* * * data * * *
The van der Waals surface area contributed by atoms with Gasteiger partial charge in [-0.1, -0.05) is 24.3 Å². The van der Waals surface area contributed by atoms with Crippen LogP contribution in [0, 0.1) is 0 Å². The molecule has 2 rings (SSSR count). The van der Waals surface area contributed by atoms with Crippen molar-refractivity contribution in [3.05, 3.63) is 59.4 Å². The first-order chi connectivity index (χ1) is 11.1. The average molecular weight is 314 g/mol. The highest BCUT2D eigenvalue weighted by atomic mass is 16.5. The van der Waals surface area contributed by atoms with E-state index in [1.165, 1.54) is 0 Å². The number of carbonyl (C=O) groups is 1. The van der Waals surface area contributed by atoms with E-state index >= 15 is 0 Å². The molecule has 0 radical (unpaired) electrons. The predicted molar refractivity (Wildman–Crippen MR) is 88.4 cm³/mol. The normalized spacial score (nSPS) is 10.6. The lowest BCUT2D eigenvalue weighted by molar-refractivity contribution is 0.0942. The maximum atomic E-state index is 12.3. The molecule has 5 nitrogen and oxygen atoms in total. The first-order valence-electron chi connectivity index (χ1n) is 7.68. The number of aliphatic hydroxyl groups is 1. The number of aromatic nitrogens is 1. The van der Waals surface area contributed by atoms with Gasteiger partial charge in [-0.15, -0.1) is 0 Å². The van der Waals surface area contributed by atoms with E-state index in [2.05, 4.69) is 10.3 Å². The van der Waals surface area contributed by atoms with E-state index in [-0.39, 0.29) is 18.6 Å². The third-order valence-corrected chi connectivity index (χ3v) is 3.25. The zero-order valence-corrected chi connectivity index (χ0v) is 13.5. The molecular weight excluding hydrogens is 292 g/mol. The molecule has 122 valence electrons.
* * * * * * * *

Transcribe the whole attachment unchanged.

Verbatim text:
The van der Waals surface area contributed by atoms with Gasteiger partial charge in [-0.1, -0.05) is 24.3 Å². The van der Waals surface area contributed by atoms with Crippen LogP contribution in [0, 0.1) is 0 Å². The molecule has 2 rings (SSSR count). The van der Waals surface area contributed by atoms with Crippen molar-refractivity contribution in [3.05, 3.63) is 59.4 Å². The first-order chi connectivity index (χ1) is 11.1. The average molecular weight is 314 g/mol. The highest BCUT2D eigenvalue weighted by atomic mass is 16.5. The van der Waals surface area contributed by atoms with E-state index in [1.165, 1.54) is 0 Å². The number of carbonyl (C=O) groups is 1. The van der Waals surface area contributed by atoms with E-state index >= 15 is 0 Å². The molecule has 0 radical (unpaired) electrons. The predicted molar refractivity (Wildman–Crippen MR) is 88.4 cm³/mol. The normalized spacial score (nSPS) is 10.6. The lowest BCUT2D eigenvalue weighted by molar-refractivity contribution is 0.0942. The maximum atomic E-state index is 12.3. The molecule has 5 nitrogen and oxygen atoms in total. The first-order valence-electron chi connectivity index (χ1n) is 7.68. The number of aliphatic hydroxyl groups is 1. The number of aromatic nitrogens is 1. The van der Waals surface area contributed by atoms with Gasteiger partial charge in [-0.15, -0.1) is 0 Å². The van der Waals surface area contributed by atoms with E-state index in [2.05, 4.69) is 10.3 Å². The van der Waals surface area contributed by atoms with E-state index in [-0.39, 0.29) is 18.6 Å². The third-order valence-corrected chi connectivity index (χ3v) is 3.25. The zero-order valence-corrected chi connectivity index (χ0v) is 13.5. The molecular weight excluding hydrogens is 292 g/mol. The molecule has 122 valence electrons.